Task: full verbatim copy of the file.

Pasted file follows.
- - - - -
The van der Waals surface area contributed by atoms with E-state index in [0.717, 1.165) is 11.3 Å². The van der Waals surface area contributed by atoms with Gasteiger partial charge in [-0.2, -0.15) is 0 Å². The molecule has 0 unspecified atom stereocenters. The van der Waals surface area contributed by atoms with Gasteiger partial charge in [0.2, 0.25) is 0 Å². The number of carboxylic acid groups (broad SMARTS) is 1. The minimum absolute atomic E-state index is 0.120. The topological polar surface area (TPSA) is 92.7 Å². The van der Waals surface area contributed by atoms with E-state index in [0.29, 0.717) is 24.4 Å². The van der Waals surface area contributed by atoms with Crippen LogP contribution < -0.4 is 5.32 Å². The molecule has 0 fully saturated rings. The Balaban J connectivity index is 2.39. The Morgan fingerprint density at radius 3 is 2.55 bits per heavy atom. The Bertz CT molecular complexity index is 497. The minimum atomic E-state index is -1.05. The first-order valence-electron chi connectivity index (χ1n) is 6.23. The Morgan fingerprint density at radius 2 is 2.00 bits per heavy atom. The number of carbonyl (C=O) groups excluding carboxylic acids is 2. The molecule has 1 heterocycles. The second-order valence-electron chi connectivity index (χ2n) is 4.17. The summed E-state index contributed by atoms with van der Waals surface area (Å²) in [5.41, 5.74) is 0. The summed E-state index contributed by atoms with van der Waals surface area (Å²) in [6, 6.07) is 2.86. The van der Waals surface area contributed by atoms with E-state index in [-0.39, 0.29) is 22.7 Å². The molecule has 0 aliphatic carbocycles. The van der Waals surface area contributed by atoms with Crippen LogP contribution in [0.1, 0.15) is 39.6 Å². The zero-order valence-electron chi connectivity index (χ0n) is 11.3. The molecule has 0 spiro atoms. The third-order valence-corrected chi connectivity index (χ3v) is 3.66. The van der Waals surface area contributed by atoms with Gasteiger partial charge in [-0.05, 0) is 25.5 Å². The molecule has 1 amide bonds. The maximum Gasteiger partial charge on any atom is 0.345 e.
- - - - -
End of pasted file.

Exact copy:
The van der Waals surface area contributed by atoms with E-state index in [0.717, 1.165) is 11.3 Å². The van der Waals surface area contributed by atoms with Gasteiger partial charge in [-0.2, -0.15) is 0 Å². The molecule has 0 unspecified atom stereocenters. The van der Waals surface area contributed by atoms with Gasteiger partial charge in [0.2, 0.25) is 0 Å². The number of carboxylic acid groups (broad SMARTS) is 1. The minimum absolute atomic E-state index is 0.120. The topological polar surface area (TPSA) is 92.7 Å². The van der Waals surface area contributed by atoms with E-state index in [0.29, 0.717) is 24.4 Å². The van der Waals surface area contributed by atoms with Crippen LogP contribution < -0.4 is 5.32 Å². The molecule has 0 fully saturated rings. The Balaban J connectivity index is 2.39. The Morgan fingerprint density at radius 3 is 2.55 bits per heavy atom. The Bertz CT molecular complexity index is 497. The minimum atomic E-state index is -1.05. The first-order valence-electron chi connectivity index (χ1n) is 6.23. The Morgan fingerprint density at radius 2 is 2.00 bits per heavy atom. The number of carbonyl (C=O) groups excluding carboxylic acids is 2. The molecule has 1 heterocycles. The second-order valence-electron chi connectivity index (χ2n) is 4.17. The summed E-state index contributed by atoms with van der Waals surface area (Å²) in [5.41, 5.74) is 0. The summed E-state index contributed by atoms with van der Waals surface area (Å²) in [6, 6.07) is 2.86. The van der Waals surface area contributed by atoms with E-state index in [-0.39, 0.29) is 22.7 Å². The molecule has 0 aliphatic carbocycles. The van der Waals surface area contributed by atoms with Crippen LogP contribution in [0.1, 0.15) is 39.6 Å². The zero-order valence-electron chi connectivity index (χ0n) is 11.3. The molecule has 0 spiro atoms. The third-order valence-corrected chi connectivity index (χ3v) is 3.66. The van der Waals surface area contributed by atoms with Gasteiger partial charge in [-0.05, 0) is 25.5 Å². The molecule has 1 amide bonds. The maximum Gasteiger partial charge on any atom is 0.345 e.